“I think you’ve realized that the end is near,” Belle hissed. “I think you know that your precious gold will avail you naught in the life to come! Do you think you can buy your way out of the devil’s grasp, Ebenezer? Do you truly think that?”

Scrooge rose to his feet with such speed that Belle had to take a staggering step backward.

“What do you know about it?” Scrooge said. “You talk of buying my way free of Hell, but I tell you I never bought my way out, I never even made an offer! How dare you speak to me, as though this were of my choosing! Do you think I set out to become a miser? Do you think I wanted to end my days in a cold, empty room with no comfort but the grave awaiting me, no mourners at my funeral, no one to take sorrow at my death? No!”

“What are you—“

“Dick Wilkins may have died younger than me, but by God he lived a better life, had a better life than I ever dreamed of! I had my gold, but he had family, and friends, and he had you!”

Scrooge caught his breath and looked at Belle, who was staring back, her rage replaced by confusion.

“I must go,” Scrooge said. He turned to do that, then just as suddenly turned back to the woman he had once loved, afraid that if he did not, he would never say the words.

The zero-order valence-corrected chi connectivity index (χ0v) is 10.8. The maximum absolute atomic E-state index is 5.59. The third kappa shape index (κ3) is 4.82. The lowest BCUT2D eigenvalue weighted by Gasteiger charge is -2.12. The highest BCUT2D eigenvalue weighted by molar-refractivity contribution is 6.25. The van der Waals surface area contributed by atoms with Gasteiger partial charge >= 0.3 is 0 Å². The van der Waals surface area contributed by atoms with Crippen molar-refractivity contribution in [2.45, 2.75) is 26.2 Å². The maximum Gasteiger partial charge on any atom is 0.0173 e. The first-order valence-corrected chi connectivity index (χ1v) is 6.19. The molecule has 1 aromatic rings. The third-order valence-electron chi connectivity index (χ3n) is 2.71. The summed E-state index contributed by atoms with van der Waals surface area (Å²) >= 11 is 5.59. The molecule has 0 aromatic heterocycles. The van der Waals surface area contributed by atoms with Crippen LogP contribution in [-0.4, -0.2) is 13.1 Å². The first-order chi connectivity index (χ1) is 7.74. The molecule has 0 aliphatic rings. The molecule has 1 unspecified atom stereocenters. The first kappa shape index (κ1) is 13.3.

“The day you left me, Belle…you were right. You were right about everything.”

He stalked off, found Fred by the door.

“Fred, I’m not feeling very well,” he said, not meeting his nephew’s eyes. “Please give everyone my apologies. I have to go.”

Fred opened his mouth to argue, then saw Scrooge’s face and decided against it. “I’ll see you tomorrow, then?”

“Yes,” Scrooge said. It was almost a sigh. “Tomorrow. Merry Christmas.”

For the first time that night, those words felt hollow.

Ebenezer Scrooge marched out into the night.


Stave Four


A Pair of Conversations


Scrooge did not walk home. Not immediately, at least. His footsteps took him to a churchyard on the shabby side of London. The place was squeezed in by houses on either side, and its grounds were choked with leaves and weeds. Scrooge, his gait not quite steady, walked between the graves until he found an old, cracked stone. Taking his stained hankerchief, he brushed away the dirt and dust until the name MARLEY was clearly visible.

He took the bottle of whisky from his coat and laid it gently in front of the stone.

“Merry Christmas, Jacob,” Scrooge said. He waited. And waited. The only thing he heard was an occasional cry from one of the nearby houses.